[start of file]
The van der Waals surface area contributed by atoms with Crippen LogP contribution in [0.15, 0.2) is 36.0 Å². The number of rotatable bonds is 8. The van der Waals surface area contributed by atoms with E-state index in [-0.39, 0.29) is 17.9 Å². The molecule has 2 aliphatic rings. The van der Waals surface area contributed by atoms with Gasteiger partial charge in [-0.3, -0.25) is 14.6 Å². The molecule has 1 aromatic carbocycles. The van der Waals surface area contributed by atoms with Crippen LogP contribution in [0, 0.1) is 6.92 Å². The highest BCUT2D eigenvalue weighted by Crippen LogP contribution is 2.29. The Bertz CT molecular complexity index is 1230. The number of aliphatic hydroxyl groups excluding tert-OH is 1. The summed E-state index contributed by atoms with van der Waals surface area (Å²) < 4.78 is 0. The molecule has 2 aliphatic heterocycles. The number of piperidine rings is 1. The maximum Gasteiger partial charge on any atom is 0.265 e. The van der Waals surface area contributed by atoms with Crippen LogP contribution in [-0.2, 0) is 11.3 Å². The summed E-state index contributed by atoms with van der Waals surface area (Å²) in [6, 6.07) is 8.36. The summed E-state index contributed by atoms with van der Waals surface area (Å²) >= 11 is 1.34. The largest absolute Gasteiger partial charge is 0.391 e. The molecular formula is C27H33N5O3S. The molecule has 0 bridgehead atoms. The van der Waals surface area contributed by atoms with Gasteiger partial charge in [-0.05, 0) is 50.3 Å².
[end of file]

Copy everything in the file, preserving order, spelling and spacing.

The van der Waals surface area contributed by atoms with Crippen LogP contribution in [0.15, 0.2) is 36.0 Å². The number of rotatable bonds is 8. The van der Waals surface area contributed by atoms with E-state index in [-0.39, 0.29) is 17.9 Å². The molecule has 2 aliphatic rings. The van der Waals surface area contributed by atoms with Gasteiger partial charge in [-0.3, -0.25) is 14.6 Å². The molecule has 1 aromatic carbocycles. The van der Waals surface area contributed by atoms with Crippen LogP contribution in [0, 0.1) is 6.92 Å². The highest BCUT2D eigenvalue weighted by Crippen LogP contribution is 2.29. The Bertz CT molecular complexity index is 1230. The number of aliphatic hydroxyl groups excluding tert-OH is 1. The summed E-state index contributed by atoms with van der Waals surface area (Å²) < 4.78 is 0. The molecule has 2 aliphatic heterocycles. The number of piperidine rings is 1. The maximum Gasteiger partial charge on any atom is 0.265 e. The van der Waals surface area contributed by atoms with Crippen LogP contribution in [-0.2, 0) is 11.3 Å². The summed E-state index contributed by atoms with van der Waals surface area (Å²) in [6, 6.07) is 8.36. The summed E-state index contributed by atoms with van der Waals surface area (Å²) >= 11 is 1.34. The largest absolute Gasteiger partial charge is 0.391 e. The molecular formula is C27H33N5O3S. The molecule has 0 bridgehead atoms. The van der Waals surface area contributed by atoms with Gasteiger partial charge in [-0.05, 0) is 50.3 Å².